A working men’s club and a busy marketplace will be among the destinations visited by the NHS vaccine bus as it continues its journey across County Durham.
Run by health staff from Easington District, Sedgefield North and North Easington Primary Care Networks, the mobile clinics will deliver first vaccinations only to people living or working in County Durham.
Those able to receive their jab will include people who are within the current eligible age cohorts, carers, health & social care frontline staff and people over the age of 16 years who are clinically vulnerable, or have a learning disability, who have not yet had their first jab.
The bus, which has a capacity to provide around 250 vaccinations a day, will stop at:
- Aldi Car Park, Horden, Peterlee, SR8 5BA, on June 9, from 12 noon to 7pm
- Kelloe Working Men’s Club Car Park, 4 Front Street, Kelloe, DH6 4PD, on June 11, from 12 noon to 7pm
- Ferryhill Market Place, DL17 8JW, on June 15, from 12 noon to 7pm
- Asda Car Park, Byron Place, South Terrace, Seaham, SR7 7HN, on June 21, from 12 noon to 7pm
No appointment is needed and an on-board team of immunisers and support staff, from NHS County Durham Clinical Commissioning Group (CCG) and Durham County Council’s Public Health Team, will be on hand to answer questions or address any issues of vaccine hesitancy.
Kate Huddart, head of medicines optimisation, NHS County Durham CCG, said: “We were extremely pleased by the success of our last vaccine bus visit to Peterlee where over 225 people came on board to have their jab.
“This is now a great opportunity for us to take the bus into other areas across the county, where uptake of the covid vaccine may need to be encouraged, to enable as many people as possible to get their first vaccination as quickly and as conveniently as possible.”
More than 563,490 Covid-19 vaccinations have already been administered in County Durham, from sites across the county, including 13 local GP led vaccination clinics, three community pharmacies and the Arnison Centre, large vaccination hub.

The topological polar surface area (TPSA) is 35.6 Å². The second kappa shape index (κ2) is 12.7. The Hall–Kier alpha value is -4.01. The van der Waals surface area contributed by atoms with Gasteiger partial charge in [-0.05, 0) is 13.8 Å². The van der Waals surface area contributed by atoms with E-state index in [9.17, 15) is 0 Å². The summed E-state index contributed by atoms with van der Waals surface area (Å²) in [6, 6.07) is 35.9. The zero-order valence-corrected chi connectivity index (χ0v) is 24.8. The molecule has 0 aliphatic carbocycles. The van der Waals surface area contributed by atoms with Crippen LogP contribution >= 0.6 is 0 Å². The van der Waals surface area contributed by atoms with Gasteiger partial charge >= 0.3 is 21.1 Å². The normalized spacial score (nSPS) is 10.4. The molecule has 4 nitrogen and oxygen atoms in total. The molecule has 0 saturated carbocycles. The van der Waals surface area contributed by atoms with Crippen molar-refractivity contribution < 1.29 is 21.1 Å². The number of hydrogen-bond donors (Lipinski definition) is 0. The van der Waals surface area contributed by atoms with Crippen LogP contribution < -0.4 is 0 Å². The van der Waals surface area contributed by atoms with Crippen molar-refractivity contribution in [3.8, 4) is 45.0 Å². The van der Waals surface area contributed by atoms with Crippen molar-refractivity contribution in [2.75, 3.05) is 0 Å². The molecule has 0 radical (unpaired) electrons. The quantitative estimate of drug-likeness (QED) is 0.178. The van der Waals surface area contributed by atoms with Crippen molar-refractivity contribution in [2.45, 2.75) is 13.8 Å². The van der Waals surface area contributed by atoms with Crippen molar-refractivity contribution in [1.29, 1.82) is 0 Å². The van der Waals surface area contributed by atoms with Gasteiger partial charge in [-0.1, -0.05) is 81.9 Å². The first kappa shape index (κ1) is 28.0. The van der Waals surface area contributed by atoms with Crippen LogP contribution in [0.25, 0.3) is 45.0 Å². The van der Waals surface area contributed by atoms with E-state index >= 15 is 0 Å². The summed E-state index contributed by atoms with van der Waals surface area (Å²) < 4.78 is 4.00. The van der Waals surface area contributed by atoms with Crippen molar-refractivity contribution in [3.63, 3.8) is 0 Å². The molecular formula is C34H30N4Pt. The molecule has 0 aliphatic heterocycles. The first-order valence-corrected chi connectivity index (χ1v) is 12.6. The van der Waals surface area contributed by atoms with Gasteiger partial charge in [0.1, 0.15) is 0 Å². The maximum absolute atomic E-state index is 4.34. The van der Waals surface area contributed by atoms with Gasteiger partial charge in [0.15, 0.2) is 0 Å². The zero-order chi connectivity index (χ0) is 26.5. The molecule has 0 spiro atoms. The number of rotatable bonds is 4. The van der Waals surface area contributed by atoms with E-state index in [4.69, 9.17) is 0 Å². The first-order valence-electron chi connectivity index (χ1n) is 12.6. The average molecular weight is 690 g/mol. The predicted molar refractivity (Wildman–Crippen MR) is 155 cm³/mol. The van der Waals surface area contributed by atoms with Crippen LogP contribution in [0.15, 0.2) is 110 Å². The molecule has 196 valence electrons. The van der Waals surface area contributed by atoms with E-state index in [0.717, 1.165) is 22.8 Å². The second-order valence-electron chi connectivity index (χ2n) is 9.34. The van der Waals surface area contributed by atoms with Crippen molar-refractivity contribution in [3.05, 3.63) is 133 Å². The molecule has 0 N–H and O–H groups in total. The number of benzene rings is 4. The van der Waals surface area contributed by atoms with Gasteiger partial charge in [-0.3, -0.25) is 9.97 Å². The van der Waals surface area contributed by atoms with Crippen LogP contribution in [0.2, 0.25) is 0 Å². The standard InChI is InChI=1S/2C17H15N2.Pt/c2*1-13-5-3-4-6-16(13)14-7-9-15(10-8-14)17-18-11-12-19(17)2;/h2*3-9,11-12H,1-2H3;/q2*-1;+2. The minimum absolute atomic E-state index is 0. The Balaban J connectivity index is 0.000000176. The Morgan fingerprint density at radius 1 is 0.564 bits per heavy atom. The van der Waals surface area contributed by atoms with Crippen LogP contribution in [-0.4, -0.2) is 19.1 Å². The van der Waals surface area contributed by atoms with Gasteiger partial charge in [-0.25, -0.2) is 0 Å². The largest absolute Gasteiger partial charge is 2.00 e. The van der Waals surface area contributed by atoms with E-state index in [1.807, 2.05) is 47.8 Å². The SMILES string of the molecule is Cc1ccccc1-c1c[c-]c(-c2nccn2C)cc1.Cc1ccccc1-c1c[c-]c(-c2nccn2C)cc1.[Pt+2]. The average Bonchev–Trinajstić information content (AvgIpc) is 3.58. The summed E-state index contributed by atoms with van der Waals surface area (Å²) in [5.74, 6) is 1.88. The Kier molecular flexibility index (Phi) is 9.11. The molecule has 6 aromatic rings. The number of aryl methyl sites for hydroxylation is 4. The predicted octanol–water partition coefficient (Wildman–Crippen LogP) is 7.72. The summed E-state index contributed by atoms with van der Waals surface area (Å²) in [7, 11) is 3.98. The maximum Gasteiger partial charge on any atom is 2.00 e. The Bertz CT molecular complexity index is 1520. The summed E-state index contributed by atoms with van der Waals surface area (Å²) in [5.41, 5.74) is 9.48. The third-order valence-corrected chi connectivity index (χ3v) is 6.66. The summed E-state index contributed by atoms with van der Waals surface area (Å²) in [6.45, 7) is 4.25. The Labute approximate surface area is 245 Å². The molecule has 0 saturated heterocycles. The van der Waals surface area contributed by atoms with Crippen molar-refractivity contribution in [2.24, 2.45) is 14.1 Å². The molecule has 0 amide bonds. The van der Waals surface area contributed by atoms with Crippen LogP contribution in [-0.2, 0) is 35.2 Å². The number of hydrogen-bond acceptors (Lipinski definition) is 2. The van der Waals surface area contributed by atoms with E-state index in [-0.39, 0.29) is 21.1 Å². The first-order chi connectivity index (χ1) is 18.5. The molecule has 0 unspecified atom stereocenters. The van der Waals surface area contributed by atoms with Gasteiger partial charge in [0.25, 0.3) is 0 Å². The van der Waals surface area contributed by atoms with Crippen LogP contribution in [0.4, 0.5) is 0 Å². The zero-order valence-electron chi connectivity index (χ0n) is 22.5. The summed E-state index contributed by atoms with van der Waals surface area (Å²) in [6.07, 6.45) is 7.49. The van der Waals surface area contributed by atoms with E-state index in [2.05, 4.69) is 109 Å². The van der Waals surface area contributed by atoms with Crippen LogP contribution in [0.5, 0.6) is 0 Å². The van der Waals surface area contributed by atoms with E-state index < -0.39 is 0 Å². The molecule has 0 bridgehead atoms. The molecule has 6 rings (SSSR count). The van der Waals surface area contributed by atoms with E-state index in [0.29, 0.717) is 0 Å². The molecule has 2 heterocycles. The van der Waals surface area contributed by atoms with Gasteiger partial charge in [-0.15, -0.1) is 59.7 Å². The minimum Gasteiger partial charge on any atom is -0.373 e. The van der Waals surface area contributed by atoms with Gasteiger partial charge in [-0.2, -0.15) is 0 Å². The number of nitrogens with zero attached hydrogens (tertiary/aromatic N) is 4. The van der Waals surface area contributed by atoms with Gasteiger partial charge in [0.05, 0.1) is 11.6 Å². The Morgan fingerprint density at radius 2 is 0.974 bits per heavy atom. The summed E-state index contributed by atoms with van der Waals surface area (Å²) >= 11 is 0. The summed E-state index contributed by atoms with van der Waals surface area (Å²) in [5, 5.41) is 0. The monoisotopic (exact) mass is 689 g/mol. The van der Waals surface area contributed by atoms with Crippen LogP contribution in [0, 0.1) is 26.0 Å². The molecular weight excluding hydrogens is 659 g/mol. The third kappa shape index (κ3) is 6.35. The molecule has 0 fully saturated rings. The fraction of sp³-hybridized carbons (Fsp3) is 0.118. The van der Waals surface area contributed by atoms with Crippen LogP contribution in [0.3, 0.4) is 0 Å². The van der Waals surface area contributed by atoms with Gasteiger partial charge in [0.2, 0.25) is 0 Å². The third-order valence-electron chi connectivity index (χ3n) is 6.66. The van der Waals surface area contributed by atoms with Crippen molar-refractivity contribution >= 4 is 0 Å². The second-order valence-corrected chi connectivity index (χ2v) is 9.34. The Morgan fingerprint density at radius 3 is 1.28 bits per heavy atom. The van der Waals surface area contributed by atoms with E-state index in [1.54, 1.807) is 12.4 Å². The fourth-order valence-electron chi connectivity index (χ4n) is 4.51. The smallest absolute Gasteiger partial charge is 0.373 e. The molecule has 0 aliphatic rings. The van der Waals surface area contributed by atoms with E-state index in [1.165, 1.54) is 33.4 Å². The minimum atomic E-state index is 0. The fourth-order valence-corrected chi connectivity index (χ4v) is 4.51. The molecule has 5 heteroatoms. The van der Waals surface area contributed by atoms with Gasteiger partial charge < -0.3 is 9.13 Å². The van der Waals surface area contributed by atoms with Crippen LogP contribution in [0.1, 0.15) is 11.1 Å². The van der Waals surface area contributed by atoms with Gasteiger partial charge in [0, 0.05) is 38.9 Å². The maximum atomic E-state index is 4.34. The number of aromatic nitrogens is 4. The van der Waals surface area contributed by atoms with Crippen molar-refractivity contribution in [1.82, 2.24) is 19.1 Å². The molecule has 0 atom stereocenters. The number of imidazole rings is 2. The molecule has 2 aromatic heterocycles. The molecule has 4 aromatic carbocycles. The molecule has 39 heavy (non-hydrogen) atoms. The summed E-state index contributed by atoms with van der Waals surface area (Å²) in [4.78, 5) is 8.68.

Michael Laing, County Durham Care Partnership director of integrated community services, said: “This is yet another example of the close collaborative approach of health partners making a real difference to local people, and ensuring that wherever you live in Country Durham you can get vaccinated.”
Amanda Healy, Durham County Council’s director of public health, said: “It is fantastic to see that the first use of the vaccination bus in County Durham had such a successful outcome, with hundreds of people getting their jab.
“Moving the bus to other areas of the county will help support the success of the vaccination programme by making it more accessible for people to receive their jab in areas where the uptake is lower. By encouraging residents to receive their Covid-19 jab, we can help to protect as many people as possible from the virus.”
The MELISSA bus (Mobile Educational Learning, Improving Simulation and Safety Activities), which will be used as the mobile clinic to administer the vaccinations, has been provided by Health Education England, North East.
The fully refurbished double decker bus is used to deliver education and training to staff and the public in rural or hard to reach communities across the region.
MELISSA team manager, Stephen Cooper, added: “We are once again delighted to be able to support NHS County Durham CCG, County Durham Care Partnership and Durham County Council’s Public Health Team in their COVID-19 public awareness and vaccination campaign.”